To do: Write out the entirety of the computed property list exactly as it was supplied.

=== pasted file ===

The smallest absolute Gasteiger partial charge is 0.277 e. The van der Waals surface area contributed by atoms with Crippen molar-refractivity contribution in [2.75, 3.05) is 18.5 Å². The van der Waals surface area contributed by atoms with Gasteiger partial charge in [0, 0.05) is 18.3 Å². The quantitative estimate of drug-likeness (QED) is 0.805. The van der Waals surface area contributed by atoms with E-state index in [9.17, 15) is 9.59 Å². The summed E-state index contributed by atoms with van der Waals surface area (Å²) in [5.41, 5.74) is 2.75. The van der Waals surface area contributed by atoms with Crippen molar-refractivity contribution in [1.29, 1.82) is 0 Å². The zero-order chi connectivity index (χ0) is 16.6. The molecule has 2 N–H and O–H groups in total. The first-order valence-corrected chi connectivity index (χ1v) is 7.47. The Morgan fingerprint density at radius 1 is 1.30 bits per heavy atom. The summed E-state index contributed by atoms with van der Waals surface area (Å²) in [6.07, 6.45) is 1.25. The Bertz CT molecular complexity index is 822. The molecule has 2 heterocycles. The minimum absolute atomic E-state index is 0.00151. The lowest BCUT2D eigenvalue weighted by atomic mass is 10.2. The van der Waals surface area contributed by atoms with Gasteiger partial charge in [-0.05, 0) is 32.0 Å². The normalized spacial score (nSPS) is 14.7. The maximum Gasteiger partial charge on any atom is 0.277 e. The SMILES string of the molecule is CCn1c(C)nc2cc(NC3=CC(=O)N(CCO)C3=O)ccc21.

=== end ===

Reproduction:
The smallest absolute Gasteiger partial charge is 0.277 e. The van der Waals surface area contributed by atoms with Crippen molar-refractivity contribution in [2.75, 3.05) is 18.5 Å². The van der Waals surface area contributed by atoms with Gasteiger partial charge in [0, 0.05) is 18.3 Å². The quantitative estimate of drug-likeness (QED) is 0.805. The van der Waals surface area contributed by atoms with E-state index in [9.17, 15) is 9.59 Å². The summed E-state index contributed by atoms with van der Waals surface area (Å²) in [5.41, 5.74) is 2.75. The van der Waals surface area contributed by atoms with Crippen molar-refractivity contribution in [1.29, 1.82) is 0 Å². The zero-order chi connectivity index (χ0) is 16.6. The molecule has 2 N–H and O–H groups in total. The first-order valence-corrected chi connectivity index (χ1v) is 7.47. The Morgan fingerprint density at radius 1 is 1.30 bits per heavy atom. The summed E-state index contributed by atoms with van der Waals surface area (Å²) in [6.07, 6.45) is 1.25. The Bertz CT molecular complexity index is 822. The molecule has 2 heterocycles. The minimum absolute atomic E-state index is 0.00151. The lowest BCUT2D eigenvalue weighted by atomic mass is 10.2. The van der Waals surface area contributed by atoms with Gasteiger partial charge in [-0.05, 0) is 32.0 Å². The normalized spacial score (nSPS) is 14.7. The maximum Gasteiger partial charge on any atom is 0.277 e. The SMILES string of the molecule is CCn1c(C)nc2cc(NC3=CC(=O)N(CCO)C3=O)ccc21.